You have seen all those nifty kiosks in your local malls--they sell everything from hair products to cooking utensils to candy and cookies. Customers crowd around these carts and pony up big money for their wares. But can entrepreneurs really make serious money in these smaller venues? And what makes certain kiosk entrepreneurs ultra-successful?
Most kiosk success stories start with a good location, says Heather Davis, president of Specialty Retail Stores Inc. , a corporate kiosk-concept seller in Salt Lake City. Her turnkey kiosk concepts include HairDiamond, Halloween F/X and Waikiki Crab Co. Not only do you have to pick the right mall, with the right demographics that fit your product, she says, but your specific location within that mall is also crucial. "If you have the choice between two spots in the mall, and one of them has a premium rent tacked on to it, there's usually a reason for that," she says. "I would [choose] the best and negotiate for a better fee." If possible, she adds, check out the "50-yard line" section of a mall: "It's usually a wide, straight line in the very center of the mall, with the best tenants located on each side." But you'll want to stay away from a crowd of carts--if you're one in a long line of kiosks, you could get lost in the crowd.
The location decision can even come down to which stores are around you. Davis notes that her HairDiamond kiosks, for instance, tend to do well when they're located next to high-end women's apparel stores. When you find the right location and you're ready to sign the lease, Davis suggests enlisting the help of a kiosk leasing expert. Your franchisor or distributorship may help with this process. "When you get to the leasing point," says Davis, "try to find out what revenues the best cart operators [in your locale] are earning."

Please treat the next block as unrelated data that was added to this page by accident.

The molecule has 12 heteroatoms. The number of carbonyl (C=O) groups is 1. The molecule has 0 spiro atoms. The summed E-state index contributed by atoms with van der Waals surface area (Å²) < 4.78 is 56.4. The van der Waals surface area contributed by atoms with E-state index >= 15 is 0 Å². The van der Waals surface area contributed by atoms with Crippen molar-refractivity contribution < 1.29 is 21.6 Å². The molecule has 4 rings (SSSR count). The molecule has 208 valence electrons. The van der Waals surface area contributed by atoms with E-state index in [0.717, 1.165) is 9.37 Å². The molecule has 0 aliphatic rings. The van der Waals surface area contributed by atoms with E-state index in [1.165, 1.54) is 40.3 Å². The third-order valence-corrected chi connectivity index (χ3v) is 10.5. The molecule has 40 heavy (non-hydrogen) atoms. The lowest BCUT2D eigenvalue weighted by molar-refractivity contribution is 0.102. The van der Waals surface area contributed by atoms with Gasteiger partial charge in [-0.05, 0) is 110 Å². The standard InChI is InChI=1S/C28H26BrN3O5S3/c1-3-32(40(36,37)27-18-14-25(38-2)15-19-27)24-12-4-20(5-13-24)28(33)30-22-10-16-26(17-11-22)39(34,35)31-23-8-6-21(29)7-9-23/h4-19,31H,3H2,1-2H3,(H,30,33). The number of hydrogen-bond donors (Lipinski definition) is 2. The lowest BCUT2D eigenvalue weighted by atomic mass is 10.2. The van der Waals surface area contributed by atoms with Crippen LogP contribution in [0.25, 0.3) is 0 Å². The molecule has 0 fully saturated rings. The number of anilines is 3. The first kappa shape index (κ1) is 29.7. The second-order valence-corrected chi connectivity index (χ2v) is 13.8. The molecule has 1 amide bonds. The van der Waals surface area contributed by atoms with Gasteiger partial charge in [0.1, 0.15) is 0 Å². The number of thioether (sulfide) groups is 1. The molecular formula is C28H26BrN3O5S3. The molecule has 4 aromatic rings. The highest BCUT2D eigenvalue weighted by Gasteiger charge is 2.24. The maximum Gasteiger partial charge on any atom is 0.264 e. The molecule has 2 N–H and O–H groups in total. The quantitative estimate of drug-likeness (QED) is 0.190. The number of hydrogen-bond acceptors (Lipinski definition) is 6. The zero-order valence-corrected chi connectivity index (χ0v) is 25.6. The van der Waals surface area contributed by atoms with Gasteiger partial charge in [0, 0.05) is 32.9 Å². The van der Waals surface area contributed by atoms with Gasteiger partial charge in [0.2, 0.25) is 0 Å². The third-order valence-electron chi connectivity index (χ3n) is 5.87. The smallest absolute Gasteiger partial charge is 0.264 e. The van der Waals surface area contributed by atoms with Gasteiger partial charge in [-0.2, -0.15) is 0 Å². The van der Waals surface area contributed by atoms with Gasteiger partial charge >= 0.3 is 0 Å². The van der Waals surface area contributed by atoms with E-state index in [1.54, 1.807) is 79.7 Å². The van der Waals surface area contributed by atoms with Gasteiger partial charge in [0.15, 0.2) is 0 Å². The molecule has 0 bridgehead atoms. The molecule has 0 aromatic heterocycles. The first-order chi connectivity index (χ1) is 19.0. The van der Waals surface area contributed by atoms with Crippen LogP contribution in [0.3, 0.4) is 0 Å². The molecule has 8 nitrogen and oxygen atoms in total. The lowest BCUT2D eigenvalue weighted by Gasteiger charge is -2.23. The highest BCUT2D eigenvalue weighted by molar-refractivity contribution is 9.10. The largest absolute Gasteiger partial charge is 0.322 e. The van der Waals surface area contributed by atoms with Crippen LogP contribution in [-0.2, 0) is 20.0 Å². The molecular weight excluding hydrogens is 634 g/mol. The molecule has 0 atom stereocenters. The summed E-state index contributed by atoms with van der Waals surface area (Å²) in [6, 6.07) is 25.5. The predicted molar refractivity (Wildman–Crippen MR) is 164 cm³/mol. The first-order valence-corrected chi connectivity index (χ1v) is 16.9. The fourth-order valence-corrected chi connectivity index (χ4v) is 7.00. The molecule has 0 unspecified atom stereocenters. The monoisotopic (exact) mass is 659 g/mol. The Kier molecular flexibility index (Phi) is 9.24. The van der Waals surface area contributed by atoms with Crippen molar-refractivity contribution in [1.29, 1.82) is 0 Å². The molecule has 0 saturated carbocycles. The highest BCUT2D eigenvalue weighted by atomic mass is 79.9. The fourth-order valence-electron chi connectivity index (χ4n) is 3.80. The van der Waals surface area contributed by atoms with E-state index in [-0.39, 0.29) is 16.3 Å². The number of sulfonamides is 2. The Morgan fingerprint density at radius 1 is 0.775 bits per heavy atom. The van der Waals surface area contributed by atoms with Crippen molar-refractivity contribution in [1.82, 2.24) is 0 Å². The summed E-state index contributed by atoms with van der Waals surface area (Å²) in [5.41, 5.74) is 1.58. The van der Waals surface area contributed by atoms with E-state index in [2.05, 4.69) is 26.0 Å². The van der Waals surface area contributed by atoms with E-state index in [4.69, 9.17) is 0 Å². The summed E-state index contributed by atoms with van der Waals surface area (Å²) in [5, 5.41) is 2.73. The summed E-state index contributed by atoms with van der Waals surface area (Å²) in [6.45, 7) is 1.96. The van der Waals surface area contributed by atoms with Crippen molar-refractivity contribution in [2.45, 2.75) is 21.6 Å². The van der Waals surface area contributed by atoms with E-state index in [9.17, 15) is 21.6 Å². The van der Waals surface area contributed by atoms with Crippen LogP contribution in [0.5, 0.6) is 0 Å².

Though kiosks are most often associated with malls, you'll also find carts in places like amusement parks and corporate office complexes. David Mansfield, president of Corsair Carts and Kiosks in Canandaigua, New York, a kiosk and cart manufacturer, notes that entrepreneurs need to research each location to find out state and county regulations as well as the mall's own guidelines. Research everything, from food-safety requirements for food-related kiosks to the limits on how high kiosk walls can be if you're located in a mall. "They're all different," he says.
Once you establish your locations and meet all the requirements, you'll have to focus on one of the keys to kiosk success: customer service. Since your business is mostly one-on-one contact with your customers, you have to be stellar in serving their needs, says Noah Aychental, vice president of marketing and promotions at Gateway Newstands , a Canadian-based franchise in Richmond Hill, Ontario. In a kiosk environment, especially, "It's all about being friendly," Aychental notes. "Whether we're in an office tower or a shopping mall, a large percentage of our business is the same customer every day, so a service-oriented atmosphere is key."
And while you, the entrepreneur, may be gung-ho for customer service, you'll have to train the employees who man your stores in your absence to be equally as enthusiastic about your wares. Take the time to interview and train employees before you open your kiosk, cautions Davis. "If you want to grow and expand [your kiosk], you'll need a manager," she says. "Many people think they can open their carts themselves and hire employees later. But if you're working the cart, when are you going to interview employees? When are you going to train and develop them? Invest in hiring people and setting systems in place ahead of time."
To really make your kiosk go from good business to amazing business, says Davis, you need to take the time to plan your next steps. "Dedicate time to plan and set goals," she says. "Ask yourself: What sales volume do I want to do next month? How am I going to ensure that happens?" Don't get caught up in a month-to-month survival mentality--look for ways to excel and expand. Though they may be small in stature, kiosks can be big business.
We found four entrepreneurs who can attest to that--limited square footage isn't stopping them from earning sales in the six- to seven-figure range.